• Thu
  • Oct 2, 2014
  • Updated: 5:36pm
Lai See
PUBLISHED : Saturday, 22 September, 2012, 12:00am
UPDATED : Sunday, 23 September, 2012, 12:01pm

Clearer air at the end of the tunnel at last

BIO

Howard Winn has been with the South China Morning Post for two and half years after previous stints as business editor and deputy editor of The Standard, and business editor of Asia Times. His writing has also been published in the Far Eastern Economic Review, the Wall Street Journal, and the International Herald Tribune. He writes the Lai See column which focuses on the lighter side of business.
 

For someone who has been bellyaching about Hong Kong's air quality for the past 18 months, and for the NGOs that have been at it for much longer, it was music to the ears to hear the environment secretary say air quality - roadside pollution, in particular - was to be a priority for his department. It's the best news on the environment front for the past eight years, or however long do-next-to-nothing Donald Tsang was chief executive.

But the most interesting point was that the government acknowledged, for the first time, the connection between air quality and public health. This is an enormous step, since it means that dealing with our foul air becomes not just a matter of cost but also a question of benefits in the form of better public health, a reduced number of avoidable deaths, lower occupancy of hospital beds and fewer visits to doctors. It's believed the bureau intends to announce initial proposals for dealing with roadside pollution ahead of the chief executive's policy speech in January. If C.Y. Leung's administration delivers on this and achieves nothing else, it will still be light years ahead of the previous administration.

Regina Ip vs Ronny Tong
Intelligence Squared, the organisation that aims to raise the level of public discussion on big issues, has set up an enticing debate involving two Hong Kong political heavyweights, Regina Ip Lau Suk-yee and Ronny Tong Ka-wah. With the looming changes in the leadership on the mainland and in the United States, in addition to our recent change of leadership and Legislative Council elections, the topic, "China picks better leaders than the West", is a juicy vehicle for examining issues such as leadership and political systems.

Speaking for the motion are Daniel Bell, the Tsinghua University Confucian philosopher and scholar; and Ip, legislator, New People's Party founder and former Hong Kong secretary for security. Speaking against the motion are Kenneth Lieberthal, Brookings Institution fellow and Asia adviser at the US National Security Council during the presidency of Bill Clinton; and Tong, senior counsel, legislator and Civic Party executive committee member. The debate will be held on October 29 at the Convention and Exhibition Centre.

Pain of reporting the truth
Reuters appears to have trumped other news organisations in its reporting on the disappearance of Xi Jinping, who is expected to be our new leader, providing he doesn't disappear again. Reuters was alone in reporting early on that Xi's failure to show up for visiting dignitaries was due to a bad back. Meanwhile, as the newsletter Sinocism observes, The New York Times reported Xi had had a heart attack or a stroke, Fairfax Media that he was "fine" and the Daily Telegraph that he had suffered both a heart attack and/or was in trouble with party elders. Not all of these versions could be correct. Tung Chee-hwa told CNN Xi had a back problem. But are we to take this as confirmation of the fact or reinforcement of the official line? Some say a back problem can be a symptom of a heart attack. Such are the problems of reporting in such an opaque environment.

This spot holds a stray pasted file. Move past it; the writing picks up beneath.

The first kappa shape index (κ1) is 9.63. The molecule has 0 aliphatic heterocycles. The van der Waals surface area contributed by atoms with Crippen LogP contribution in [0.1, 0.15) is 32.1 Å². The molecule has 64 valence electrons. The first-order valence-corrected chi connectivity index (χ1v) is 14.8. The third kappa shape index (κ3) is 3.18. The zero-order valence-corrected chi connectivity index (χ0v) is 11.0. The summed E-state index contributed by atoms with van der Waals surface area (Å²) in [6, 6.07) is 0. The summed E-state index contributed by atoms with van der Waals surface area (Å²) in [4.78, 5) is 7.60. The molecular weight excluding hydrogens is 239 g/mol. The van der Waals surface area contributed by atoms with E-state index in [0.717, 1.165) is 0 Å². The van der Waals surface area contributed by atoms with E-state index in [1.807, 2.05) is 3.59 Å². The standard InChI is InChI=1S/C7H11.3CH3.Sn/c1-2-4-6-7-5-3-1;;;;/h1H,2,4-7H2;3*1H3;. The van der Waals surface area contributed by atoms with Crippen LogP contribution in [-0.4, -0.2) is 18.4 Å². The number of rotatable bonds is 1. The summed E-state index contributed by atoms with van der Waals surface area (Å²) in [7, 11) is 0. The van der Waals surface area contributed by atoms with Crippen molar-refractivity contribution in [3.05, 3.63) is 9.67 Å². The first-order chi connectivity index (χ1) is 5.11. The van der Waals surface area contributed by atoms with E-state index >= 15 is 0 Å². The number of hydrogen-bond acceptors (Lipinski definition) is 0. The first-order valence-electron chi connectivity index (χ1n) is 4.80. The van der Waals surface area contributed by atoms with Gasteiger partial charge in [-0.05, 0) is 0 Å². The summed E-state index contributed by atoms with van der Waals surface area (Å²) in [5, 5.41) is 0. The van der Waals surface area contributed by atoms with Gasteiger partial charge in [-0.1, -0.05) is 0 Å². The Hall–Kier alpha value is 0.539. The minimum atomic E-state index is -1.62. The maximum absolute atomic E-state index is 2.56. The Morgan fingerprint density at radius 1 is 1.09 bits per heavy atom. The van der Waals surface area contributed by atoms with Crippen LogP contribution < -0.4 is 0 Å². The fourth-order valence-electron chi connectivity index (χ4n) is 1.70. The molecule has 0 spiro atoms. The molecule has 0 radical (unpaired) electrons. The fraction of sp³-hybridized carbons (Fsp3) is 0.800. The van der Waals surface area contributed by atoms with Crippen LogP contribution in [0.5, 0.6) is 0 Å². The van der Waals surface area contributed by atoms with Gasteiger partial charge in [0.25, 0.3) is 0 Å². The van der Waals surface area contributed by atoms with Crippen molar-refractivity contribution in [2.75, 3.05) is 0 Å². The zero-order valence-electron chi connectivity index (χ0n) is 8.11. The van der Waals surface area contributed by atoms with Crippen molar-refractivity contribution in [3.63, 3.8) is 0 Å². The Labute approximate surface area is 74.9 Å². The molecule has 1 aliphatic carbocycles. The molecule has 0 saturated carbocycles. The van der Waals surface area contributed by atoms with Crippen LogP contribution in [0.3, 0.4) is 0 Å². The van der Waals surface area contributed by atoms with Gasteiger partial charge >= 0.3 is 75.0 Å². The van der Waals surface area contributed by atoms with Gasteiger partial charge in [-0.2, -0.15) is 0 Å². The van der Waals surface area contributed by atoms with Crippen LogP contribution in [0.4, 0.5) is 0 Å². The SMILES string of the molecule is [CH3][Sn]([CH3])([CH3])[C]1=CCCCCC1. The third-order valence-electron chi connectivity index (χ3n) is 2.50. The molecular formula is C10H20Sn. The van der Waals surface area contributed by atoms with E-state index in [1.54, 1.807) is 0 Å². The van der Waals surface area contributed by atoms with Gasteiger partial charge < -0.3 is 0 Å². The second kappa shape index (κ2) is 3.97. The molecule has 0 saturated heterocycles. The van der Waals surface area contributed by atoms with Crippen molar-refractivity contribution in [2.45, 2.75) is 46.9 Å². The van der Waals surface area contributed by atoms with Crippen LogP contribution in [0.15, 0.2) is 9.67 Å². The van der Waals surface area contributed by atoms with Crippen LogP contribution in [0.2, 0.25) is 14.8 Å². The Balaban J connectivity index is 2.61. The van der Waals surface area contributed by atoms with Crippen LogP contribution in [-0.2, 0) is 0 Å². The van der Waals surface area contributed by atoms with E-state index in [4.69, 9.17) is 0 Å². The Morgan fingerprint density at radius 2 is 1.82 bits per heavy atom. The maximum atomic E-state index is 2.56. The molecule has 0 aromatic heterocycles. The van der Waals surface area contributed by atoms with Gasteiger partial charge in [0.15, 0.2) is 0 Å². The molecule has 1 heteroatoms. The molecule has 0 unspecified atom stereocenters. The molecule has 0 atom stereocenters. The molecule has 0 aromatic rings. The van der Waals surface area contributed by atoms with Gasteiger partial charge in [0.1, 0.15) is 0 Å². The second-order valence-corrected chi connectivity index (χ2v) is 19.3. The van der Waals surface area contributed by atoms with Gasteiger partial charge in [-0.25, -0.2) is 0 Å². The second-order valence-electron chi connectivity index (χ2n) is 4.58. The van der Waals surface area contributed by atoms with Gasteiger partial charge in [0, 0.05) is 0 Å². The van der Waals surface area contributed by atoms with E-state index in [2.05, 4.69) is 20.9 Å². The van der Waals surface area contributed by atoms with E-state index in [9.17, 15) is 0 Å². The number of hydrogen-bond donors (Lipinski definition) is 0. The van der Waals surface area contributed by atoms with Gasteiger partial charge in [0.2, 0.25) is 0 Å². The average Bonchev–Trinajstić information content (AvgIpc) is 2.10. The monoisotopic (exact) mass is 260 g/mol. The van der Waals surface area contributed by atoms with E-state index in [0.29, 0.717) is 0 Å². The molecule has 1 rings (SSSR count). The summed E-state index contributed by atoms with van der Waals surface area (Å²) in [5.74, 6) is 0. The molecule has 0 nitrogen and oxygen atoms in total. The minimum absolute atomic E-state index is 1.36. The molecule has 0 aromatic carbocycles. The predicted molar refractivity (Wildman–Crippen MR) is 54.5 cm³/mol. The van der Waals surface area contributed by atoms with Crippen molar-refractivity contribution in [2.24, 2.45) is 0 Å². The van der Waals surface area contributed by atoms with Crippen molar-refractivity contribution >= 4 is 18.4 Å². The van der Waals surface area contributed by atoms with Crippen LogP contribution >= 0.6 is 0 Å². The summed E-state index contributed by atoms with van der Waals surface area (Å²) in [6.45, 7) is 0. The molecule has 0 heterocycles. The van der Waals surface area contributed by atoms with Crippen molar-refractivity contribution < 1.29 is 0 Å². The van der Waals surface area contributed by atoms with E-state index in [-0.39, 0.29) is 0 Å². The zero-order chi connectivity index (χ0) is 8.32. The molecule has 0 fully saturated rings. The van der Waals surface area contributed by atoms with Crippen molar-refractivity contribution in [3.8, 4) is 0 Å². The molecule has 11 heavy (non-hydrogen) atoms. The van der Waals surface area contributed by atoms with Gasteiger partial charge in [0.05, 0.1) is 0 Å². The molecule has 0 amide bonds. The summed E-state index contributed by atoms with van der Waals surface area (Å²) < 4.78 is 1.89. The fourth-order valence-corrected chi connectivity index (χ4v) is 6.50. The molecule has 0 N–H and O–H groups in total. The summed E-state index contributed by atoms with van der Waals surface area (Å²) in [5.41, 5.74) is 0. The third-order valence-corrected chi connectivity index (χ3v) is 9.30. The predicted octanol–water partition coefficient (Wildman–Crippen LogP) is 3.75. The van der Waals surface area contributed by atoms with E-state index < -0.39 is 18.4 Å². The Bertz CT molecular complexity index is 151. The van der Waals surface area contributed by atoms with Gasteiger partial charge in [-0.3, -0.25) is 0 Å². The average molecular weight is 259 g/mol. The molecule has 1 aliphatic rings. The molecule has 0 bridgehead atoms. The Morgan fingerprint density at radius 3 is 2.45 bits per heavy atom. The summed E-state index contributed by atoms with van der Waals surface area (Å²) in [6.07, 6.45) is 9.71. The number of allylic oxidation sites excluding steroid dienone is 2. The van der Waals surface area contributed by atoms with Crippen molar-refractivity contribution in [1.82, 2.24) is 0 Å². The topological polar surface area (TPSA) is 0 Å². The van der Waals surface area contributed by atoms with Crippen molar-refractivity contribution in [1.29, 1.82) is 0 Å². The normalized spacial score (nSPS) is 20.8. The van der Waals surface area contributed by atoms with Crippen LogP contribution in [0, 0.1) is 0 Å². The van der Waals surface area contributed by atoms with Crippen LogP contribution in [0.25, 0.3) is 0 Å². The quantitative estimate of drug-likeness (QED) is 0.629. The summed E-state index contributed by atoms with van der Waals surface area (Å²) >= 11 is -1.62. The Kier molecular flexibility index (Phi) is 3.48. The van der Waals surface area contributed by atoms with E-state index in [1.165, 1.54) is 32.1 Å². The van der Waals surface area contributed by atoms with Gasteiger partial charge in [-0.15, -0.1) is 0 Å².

Lui makes the grade
Good to see that Lui Che-woo, chairman of Galaxy Entertainment, has entered the big time. He has recently become one of the world's 100 richest people, according to the Bloomberg Billionaires Index. Lui is ranked 97th, with a net worth of US$10.2 billion. This comes on the back of the stellar performance of his company on the Hong Kong stock exchange. Galaxy has soared 75 per cent over the past 12 months.

Is making money an art?
What do Hong Kong Exchanges and Clearing and the Hong Kong Arts Festival Society have in common? The answer is: their chairman. Charles Lee chaired the stock exchange for several years and became chairman of the festival society when he retired. His place is now being taken by Ronald Arculli, who until recently was chairman of HKEx. Both organisations are concerned with raising as much money as they can.

The society praised Lee, noting that under his stewardship the festival's annual turnover has risen from HK$70 million to over HK$100 million. We are not saying there's anything wrong with that.

Contact Us Have you got any stories that Lai See should know about? E-mail them to howard.winn@scmp.com

[Correction: Due to an editing error, an earlier version of this column misidentified Charles Lee as Charles Lee Xiaojia.]

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